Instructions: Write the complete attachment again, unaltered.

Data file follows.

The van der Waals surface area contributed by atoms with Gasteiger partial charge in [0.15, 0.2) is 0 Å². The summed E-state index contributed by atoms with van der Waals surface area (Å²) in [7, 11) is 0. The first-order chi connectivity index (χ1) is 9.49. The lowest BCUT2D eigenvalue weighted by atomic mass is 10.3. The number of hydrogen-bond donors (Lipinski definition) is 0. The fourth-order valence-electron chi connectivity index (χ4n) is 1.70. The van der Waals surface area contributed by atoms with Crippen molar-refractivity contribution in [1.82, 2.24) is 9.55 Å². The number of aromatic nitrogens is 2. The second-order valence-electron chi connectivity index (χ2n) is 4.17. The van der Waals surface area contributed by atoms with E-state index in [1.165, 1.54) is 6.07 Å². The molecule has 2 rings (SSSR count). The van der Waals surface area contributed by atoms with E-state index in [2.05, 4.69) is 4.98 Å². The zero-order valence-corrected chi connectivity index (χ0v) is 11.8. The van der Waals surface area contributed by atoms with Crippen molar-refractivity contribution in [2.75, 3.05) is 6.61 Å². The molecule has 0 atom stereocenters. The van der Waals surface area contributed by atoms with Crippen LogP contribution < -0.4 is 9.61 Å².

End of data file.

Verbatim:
The van der Waals surface area contributed by atoms with Gasteiger partial charge in [0.15, 0.2) is 0 Å². The summed E-state index contributed by atoms with van der Waals surface area (Å²) in [7, 11) is 0. The first-order chi connectivity index (χ1) is 9.49. The lowest BCUT2D eigenvalue weighted by atomic mass is 10.3. The number of hydrogen-bond donors (Lipinski definition) is 0. The fourth-order valence-electron chi connectivity index (χ4n) is 1.70. The van der Waals surface area contributed by atoms with Crippen molar-refractivity contribution in [1.82, 2.24) is 9.55 Å². The number of aromatic nitrogens is 2. The second-order valence-electron chi connectivity index (χ2n) is 4.17. The van der Waals surface area contributed by atoms with E-state index in [1.165, 1.54) is 6.07 Å². The molecule has 2 rings (SSSR count). The van der Waals surface area contributed by atoms with E-state index in [2.05, 4.69) is 4.98 Å². The zero-order valence-corrected chi connectivity index (χ0v) is 11.8. The van der Waals surface area contributed by atoms with Crippen molar-refractivity contribution in [2.75, 3.05) is 6.61 Å². The molecule has 0 atom stereocenters. The van der Waals surface area contributed by atoms with Crippen LogP contribution < -0.4 is 9.61 Å².